The Novominsker Rebbe zt”l was a multi-dimensional man: rebbe, rosh yeshiva, shul rov, a friend and counselor to many people, and to the many, many more who considered him their guide in personal and communal matters.
His father, the previous Novominsker Rebbe zt”l, was a member of the Moetzes Gedolei Hatorah, and a quiet, unassuming tzaddik and gadol b’Torah. A friend of mine was once learning in the small Novominsker shtiebel in Boro Park when the rebbe came in with a plate of honey cake and a small bottle of liquor in honor of his fourteenth Siyum Hashas!
The rebbe grew up in such a home. He was a talmid of Rav Yitzchok Hutner zt”l and was fashioned by these two towering, although different, gedolim.
The rebbe was a rosh yeshiva in Skokie and the SRH Kollel in Washington Heights before succeeding his father and eventually establishing his own yeshiva, which immediately earned its reputation as an elite institution, under his vigilant guidance and leadership.
He always remained very close to the Washington Heights community, which he respected for the integrity and sincerity of its people. I was once in his apartment – which was unique for its breathtaking simplicity – when one of his Washington Heights people came in, unexpectedly. He said he had a problem. The rebbetzin a”h said, “If you have a problem, we have a problem. Let’s talk.”
That’s the way the rebbe and the rebbetzin were. They were available, and if they weren’t, they made themselves available.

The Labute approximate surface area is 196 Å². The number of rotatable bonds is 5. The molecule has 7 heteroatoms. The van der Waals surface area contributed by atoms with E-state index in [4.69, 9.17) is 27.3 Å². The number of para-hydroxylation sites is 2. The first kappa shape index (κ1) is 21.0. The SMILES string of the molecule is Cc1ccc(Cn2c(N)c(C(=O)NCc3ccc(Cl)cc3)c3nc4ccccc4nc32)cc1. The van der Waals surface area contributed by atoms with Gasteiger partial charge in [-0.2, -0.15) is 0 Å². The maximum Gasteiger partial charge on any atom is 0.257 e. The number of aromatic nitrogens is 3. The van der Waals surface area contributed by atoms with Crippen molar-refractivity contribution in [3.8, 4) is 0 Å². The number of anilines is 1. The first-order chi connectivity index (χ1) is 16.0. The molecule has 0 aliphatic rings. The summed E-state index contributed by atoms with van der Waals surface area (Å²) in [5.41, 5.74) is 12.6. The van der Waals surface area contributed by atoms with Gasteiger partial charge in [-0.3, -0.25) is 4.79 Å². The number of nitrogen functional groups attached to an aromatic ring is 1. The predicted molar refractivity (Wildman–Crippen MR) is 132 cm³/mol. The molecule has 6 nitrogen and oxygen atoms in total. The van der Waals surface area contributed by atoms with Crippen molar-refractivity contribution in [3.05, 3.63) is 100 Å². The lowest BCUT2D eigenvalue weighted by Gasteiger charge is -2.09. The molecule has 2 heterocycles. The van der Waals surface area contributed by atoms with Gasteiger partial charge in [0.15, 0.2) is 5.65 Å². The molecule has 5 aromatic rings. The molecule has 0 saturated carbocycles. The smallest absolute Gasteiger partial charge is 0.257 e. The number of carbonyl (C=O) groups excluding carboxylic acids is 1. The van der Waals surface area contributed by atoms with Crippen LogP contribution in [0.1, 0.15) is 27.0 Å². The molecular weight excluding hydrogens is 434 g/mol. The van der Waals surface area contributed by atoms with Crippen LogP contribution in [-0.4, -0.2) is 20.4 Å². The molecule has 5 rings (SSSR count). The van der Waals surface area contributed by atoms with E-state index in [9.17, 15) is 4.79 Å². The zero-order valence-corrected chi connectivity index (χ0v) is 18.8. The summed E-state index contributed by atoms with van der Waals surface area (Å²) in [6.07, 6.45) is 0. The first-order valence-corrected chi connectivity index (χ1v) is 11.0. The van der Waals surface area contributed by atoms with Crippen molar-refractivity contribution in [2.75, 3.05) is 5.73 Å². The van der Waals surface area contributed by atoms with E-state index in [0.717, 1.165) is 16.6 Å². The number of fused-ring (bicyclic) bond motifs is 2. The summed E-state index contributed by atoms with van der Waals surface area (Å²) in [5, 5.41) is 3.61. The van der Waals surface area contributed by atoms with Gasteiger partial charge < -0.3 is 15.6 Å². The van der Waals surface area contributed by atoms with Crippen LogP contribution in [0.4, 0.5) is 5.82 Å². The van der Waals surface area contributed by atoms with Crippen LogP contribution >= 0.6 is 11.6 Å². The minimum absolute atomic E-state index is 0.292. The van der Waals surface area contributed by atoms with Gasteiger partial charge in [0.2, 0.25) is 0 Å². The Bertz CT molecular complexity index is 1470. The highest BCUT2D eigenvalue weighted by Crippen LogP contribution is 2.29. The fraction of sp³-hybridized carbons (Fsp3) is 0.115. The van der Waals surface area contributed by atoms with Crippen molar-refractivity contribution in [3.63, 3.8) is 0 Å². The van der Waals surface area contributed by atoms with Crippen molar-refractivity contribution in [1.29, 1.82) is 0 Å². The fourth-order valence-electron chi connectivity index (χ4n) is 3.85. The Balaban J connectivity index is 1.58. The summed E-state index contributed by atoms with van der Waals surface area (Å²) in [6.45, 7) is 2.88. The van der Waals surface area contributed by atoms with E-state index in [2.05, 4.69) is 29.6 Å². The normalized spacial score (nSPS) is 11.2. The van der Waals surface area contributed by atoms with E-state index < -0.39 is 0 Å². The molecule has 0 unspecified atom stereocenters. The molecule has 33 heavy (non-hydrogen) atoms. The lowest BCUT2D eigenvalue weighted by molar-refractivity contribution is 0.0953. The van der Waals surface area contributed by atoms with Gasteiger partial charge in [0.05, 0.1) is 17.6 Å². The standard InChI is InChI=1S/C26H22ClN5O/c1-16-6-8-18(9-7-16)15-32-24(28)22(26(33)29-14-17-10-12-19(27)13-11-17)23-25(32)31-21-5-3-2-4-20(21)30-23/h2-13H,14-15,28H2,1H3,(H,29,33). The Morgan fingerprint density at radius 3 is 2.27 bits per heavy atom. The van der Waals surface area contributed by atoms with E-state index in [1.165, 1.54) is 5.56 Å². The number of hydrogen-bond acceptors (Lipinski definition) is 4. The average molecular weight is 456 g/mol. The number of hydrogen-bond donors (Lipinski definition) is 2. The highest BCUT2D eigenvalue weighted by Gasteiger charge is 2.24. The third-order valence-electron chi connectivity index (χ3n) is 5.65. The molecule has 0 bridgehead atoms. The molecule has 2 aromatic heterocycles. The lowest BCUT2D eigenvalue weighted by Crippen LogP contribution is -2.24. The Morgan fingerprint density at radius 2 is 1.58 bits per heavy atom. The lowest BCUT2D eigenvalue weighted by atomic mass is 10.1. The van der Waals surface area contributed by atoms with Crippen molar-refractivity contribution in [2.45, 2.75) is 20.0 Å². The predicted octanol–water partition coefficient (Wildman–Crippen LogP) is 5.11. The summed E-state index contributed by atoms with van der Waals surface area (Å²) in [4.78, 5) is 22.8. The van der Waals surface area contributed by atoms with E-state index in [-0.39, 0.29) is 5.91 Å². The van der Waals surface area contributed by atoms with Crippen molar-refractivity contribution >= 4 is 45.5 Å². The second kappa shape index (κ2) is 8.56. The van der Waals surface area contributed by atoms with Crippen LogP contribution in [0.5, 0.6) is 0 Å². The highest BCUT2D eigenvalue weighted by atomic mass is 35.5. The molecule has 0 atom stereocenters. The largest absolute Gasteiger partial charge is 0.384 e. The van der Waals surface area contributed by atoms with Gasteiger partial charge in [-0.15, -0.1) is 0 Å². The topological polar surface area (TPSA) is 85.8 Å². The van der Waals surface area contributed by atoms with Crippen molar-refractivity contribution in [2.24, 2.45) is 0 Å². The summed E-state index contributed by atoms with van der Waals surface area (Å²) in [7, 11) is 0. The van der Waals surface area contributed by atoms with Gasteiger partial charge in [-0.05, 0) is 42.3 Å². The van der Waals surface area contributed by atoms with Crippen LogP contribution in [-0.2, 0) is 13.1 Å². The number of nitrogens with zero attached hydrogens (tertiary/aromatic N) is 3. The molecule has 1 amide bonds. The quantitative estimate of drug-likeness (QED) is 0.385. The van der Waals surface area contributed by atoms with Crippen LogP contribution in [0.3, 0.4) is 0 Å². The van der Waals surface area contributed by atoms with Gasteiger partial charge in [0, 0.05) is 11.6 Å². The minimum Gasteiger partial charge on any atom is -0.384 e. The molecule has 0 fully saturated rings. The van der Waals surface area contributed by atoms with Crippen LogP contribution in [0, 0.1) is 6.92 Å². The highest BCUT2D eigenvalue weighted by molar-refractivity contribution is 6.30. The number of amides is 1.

He had a broad outlook and, partly because he had led and interacted with different types of communities, understood all sorts of people, but nothing impinged on his honesty. He did not hesitate to be outspoken, sometimes bluntly so. As a leader, he had exceptional communication skills. His English was impeccable and eloquent, and as the rosh mamedabrim of the Torah community, he made a kiddush Hashem whenever he presented daas Torah, which was continuous.
At the first Siyum Daf Yomi at Madison Square Garden, he publicly expressed his gratitude to Jay Schottenstein for making the ArtScroll Shas possible. (The applause was thunderous.) Rabbi Meir Zlotowitz and I were taken completely by surprise (pleasantly so). The rebbe did not know the Schottensteins, nor were they supporters of the Novominsker Yeshiva. The rebbe said what he did because he felt it was the right thing to do. He always did and said what he thought was called for. I saw this whenever we spoke, even when he told me, sometimes bluntly, that I was wrong. Agudas Yisroel and Klal Yisroel have suffered an enormous loss.
Yehi zichro boruch.